But… How Helpful is That? Parents’ Views on the Helpfulness of Selected Resources When Making Educational Decisions for Their Young Children with Disabilities
María Isolina Ruiz, Ph.D.
University of Louisiana at Lafayette
Linda Flynn-Wilson, Ph.D.
University of New Orleans
Lauren Giovingo, Ph.D.
Philip G. Wilson, Ph.D.
Louisiana State University
Q-methodology was used to explore parents’ views on the helpfulness of selected resources when making educational decisions for their young children with disabilities. Parents’ determination to get what was best for the child and school staff who understood the child’s disabilities averaged the highest scores. Children's age and type of disability seemed to influence parents' perceptions of the helpfulness of specific resources. However, participants agreed that each one of the selected resources could be helpful to them at some point in their journey to secure adequate education and services for their children. By-person factor analysis identified three distinctive viewpoints on the helpfulness of resources presented to participants: a) using a balanced combination of internal and external resources, b) preference for internal or within-parent resources, and c) a focus on external resources. Parents suggested other resources that they thought would help them when making decisions about their children’s education.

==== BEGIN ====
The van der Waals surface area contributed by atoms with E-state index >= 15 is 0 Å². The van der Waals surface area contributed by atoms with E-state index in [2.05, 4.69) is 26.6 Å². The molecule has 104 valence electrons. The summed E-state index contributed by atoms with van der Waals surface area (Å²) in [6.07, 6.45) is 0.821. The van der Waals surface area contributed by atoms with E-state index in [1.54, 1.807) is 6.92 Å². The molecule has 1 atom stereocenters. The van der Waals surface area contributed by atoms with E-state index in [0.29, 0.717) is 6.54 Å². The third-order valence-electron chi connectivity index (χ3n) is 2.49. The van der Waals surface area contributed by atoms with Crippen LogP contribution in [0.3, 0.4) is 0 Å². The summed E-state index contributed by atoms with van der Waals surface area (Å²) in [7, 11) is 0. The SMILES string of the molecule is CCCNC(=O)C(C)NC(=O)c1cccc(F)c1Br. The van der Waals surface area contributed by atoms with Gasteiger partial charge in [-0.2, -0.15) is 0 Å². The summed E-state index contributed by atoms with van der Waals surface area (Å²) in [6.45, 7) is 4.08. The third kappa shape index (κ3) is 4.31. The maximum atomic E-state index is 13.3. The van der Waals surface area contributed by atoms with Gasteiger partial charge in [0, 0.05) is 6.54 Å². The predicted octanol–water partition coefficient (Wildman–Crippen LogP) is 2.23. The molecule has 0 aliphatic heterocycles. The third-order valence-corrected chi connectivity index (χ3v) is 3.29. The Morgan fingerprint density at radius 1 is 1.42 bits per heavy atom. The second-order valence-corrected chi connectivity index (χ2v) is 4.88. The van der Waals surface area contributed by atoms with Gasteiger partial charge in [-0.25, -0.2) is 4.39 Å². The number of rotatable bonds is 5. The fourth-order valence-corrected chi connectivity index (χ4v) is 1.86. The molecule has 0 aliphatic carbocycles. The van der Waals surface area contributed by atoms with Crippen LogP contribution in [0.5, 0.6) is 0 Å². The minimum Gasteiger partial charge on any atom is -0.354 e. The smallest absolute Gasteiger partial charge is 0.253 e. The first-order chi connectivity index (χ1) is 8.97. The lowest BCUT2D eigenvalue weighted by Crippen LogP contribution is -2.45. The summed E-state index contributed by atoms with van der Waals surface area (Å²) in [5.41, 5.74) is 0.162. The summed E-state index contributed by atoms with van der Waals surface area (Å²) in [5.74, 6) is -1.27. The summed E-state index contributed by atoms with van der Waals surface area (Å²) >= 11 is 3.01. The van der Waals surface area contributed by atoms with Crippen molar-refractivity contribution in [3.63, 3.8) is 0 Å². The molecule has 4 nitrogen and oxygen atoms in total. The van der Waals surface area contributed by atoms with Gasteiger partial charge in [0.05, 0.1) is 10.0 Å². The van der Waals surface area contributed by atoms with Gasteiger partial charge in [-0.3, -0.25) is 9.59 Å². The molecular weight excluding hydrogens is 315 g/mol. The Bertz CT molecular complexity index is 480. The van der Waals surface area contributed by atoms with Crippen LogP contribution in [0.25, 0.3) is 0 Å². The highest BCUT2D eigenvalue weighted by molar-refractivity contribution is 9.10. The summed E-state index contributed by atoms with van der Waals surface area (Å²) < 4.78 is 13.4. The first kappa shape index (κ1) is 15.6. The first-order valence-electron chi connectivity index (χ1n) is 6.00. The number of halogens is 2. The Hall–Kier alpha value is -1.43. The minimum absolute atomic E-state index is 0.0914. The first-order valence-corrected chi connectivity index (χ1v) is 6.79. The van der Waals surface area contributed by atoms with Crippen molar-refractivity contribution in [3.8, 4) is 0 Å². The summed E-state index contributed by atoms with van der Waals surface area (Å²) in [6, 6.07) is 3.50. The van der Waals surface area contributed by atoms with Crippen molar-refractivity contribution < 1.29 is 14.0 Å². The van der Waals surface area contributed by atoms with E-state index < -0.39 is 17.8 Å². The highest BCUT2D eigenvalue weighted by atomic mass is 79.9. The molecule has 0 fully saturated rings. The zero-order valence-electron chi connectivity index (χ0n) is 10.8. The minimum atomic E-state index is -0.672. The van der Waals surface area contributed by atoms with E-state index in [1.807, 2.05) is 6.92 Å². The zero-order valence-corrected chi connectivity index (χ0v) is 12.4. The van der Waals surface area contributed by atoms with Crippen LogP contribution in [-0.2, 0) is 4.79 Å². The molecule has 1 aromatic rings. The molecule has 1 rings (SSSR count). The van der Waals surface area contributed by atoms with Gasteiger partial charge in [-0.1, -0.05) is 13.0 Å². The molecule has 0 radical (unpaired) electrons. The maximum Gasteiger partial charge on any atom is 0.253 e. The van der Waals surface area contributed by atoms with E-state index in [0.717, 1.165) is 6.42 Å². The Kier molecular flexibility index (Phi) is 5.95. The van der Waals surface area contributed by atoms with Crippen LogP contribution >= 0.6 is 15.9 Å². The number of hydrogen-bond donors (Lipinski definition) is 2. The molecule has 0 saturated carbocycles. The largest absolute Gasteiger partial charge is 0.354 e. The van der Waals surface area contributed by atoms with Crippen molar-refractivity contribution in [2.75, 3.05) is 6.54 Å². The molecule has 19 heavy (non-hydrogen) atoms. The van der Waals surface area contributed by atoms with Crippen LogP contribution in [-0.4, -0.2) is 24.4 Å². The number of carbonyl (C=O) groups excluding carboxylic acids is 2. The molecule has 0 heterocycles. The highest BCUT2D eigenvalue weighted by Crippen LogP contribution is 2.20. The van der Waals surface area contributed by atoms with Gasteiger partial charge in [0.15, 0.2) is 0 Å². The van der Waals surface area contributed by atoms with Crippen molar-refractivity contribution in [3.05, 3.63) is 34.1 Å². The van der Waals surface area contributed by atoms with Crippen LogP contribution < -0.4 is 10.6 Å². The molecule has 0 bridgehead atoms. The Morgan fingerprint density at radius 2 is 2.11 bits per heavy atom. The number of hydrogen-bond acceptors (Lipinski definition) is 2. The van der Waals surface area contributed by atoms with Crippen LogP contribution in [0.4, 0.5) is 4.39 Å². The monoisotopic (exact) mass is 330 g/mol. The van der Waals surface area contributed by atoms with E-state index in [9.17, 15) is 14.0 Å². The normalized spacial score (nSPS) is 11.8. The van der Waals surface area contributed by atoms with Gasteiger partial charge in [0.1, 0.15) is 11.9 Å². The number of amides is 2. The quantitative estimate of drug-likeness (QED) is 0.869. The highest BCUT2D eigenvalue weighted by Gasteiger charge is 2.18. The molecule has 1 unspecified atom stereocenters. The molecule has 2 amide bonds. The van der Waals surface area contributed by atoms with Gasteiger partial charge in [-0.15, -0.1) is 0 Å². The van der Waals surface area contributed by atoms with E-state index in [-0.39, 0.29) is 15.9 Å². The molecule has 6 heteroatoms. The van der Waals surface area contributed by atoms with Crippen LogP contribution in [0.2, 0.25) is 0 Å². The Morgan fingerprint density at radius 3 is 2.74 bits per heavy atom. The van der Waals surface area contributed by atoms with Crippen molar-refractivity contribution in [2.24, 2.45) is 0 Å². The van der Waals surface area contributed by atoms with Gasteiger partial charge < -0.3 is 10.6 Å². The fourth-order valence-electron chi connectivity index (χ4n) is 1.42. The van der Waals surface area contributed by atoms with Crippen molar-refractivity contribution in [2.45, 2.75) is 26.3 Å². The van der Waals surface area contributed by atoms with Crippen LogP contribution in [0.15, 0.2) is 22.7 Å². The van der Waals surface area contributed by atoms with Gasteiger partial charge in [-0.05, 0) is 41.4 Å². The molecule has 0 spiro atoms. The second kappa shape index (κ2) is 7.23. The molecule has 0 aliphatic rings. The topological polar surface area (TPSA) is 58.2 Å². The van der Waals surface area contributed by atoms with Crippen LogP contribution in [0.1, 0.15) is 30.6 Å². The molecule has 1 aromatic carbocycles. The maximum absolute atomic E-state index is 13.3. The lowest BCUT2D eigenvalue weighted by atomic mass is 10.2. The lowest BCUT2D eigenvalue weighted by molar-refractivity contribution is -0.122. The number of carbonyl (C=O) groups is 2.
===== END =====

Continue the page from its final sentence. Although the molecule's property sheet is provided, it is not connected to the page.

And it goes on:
Key words: resources, educational decisions, parents, young children with disabilities
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